Did you know tomorrow, October 18th, is International Archaeology Day? Neither did I, until I was doing some research for a Bedtime Math post last month. What does this have to do with The Risky Kids? Well, for one, archaeology is kind of a risky job, right? I mean, it is the profession of the one very adventurous chap by the name of Indiana Jones!
In reality, it was an experience we had while traveling in Spain that made me connect archaeology to The Risky Kids. We were nearing the end of our trip, and on the last day that Mike was with us before heading back to the States, my cousin took us to visit Italica.
Located near present-day Seville, Italica is the site of an ancient Roman city. The impressive ruins date back to 206 BC. Now, for you and I, this is crazy amazing. But for my kids, who had already traipsed through much of Spain and seen lots of “old stuff,” Italica was a hot, dusty, boring place. Especially when your parents passed multiple signs for a most amazing water park along the way.
As we tried to balance enjoying the sights ourselves without wanting to shake the children, we came across a group of graduate archaeology students participating in a dig. We stopped for a moment to observe, and to our surprise, a student came up to the kids and asked if they’d like to help.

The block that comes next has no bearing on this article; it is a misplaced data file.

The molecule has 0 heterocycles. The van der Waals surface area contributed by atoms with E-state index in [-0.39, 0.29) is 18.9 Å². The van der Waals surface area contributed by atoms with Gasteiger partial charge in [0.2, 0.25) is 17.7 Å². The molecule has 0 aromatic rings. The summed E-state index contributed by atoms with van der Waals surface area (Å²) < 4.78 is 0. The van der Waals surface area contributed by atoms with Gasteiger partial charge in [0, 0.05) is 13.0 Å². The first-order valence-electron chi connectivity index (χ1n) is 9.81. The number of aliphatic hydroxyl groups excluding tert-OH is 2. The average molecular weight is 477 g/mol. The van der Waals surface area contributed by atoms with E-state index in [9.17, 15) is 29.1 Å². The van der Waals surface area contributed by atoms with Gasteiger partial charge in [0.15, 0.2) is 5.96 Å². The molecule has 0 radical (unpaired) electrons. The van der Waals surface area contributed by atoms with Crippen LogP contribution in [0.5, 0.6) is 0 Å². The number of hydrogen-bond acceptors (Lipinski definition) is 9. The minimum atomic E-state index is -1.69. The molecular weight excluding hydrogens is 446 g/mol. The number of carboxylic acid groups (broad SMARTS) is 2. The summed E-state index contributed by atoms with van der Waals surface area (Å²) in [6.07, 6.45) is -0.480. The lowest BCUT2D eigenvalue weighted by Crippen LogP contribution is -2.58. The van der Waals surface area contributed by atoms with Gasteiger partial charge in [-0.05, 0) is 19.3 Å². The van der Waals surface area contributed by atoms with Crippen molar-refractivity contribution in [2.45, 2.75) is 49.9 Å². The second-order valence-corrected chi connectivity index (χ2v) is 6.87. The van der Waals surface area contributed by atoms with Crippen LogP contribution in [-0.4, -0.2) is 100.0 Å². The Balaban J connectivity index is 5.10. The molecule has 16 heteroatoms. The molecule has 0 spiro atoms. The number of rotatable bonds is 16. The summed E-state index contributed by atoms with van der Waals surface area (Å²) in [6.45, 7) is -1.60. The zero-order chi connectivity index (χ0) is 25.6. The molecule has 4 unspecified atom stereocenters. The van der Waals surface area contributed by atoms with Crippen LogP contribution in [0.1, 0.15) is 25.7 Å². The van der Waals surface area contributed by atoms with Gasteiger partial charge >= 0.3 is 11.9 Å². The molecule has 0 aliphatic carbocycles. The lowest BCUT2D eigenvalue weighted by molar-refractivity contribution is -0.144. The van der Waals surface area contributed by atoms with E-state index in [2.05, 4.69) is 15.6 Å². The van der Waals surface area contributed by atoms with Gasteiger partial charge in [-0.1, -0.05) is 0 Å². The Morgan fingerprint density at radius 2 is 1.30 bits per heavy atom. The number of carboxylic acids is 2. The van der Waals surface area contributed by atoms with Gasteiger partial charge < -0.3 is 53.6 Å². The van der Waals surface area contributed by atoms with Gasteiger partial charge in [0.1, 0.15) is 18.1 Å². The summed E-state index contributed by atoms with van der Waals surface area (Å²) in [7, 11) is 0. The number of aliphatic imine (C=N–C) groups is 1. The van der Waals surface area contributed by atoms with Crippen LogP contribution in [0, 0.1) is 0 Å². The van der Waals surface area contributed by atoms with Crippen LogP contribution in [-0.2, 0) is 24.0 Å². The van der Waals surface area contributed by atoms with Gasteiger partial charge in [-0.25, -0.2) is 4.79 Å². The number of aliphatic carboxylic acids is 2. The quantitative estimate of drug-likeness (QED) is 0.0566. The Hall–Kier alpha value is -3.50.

My American self wanted to protest. Surely this went against some rule or regulation. Wasn’t there some kind of waiver I need to sign? And do you really want my kids messing with ancient Roman artifacts?
The answers were no and yes, and the next thing they knew the kids were learning how to sift through dirt samples and identify artifacts. Just in their little scoop of dirt they found tiles from mosaics, pottery shards, and playing pieces from a game kids their own age used to play on the roads thousands of years ago.
We thanked the students profusely for their time and continued on our way. And wouldn’t you know, for the rest of our visit to Italica the kids were totally engaged. They read the signs, observed the surroundings, and asked lots of questions. By saying “yes” instead of “no,” and by encouraging them to touch instead of telling them “hands off,” the experience became personal to them. It’s still one of the parts of the trip they talk about the most.
So thank you, future archaeologists, for taking the time to bring some “old stuff” to light for kids, and sparking an interest where previously there was none. Happy International Archaeology Day to you!
Of course, I realize we can’t all travel to archaeological digs and have this kind of experience (although our world-class Children’s Museum in Indianapolis offers a summer trip for families to dig for real dinosaur bones!). But have you ever visited a museum or historical sight that you thought did an excellent job of engaging your kids? We’d love to hear about your experience in the comments!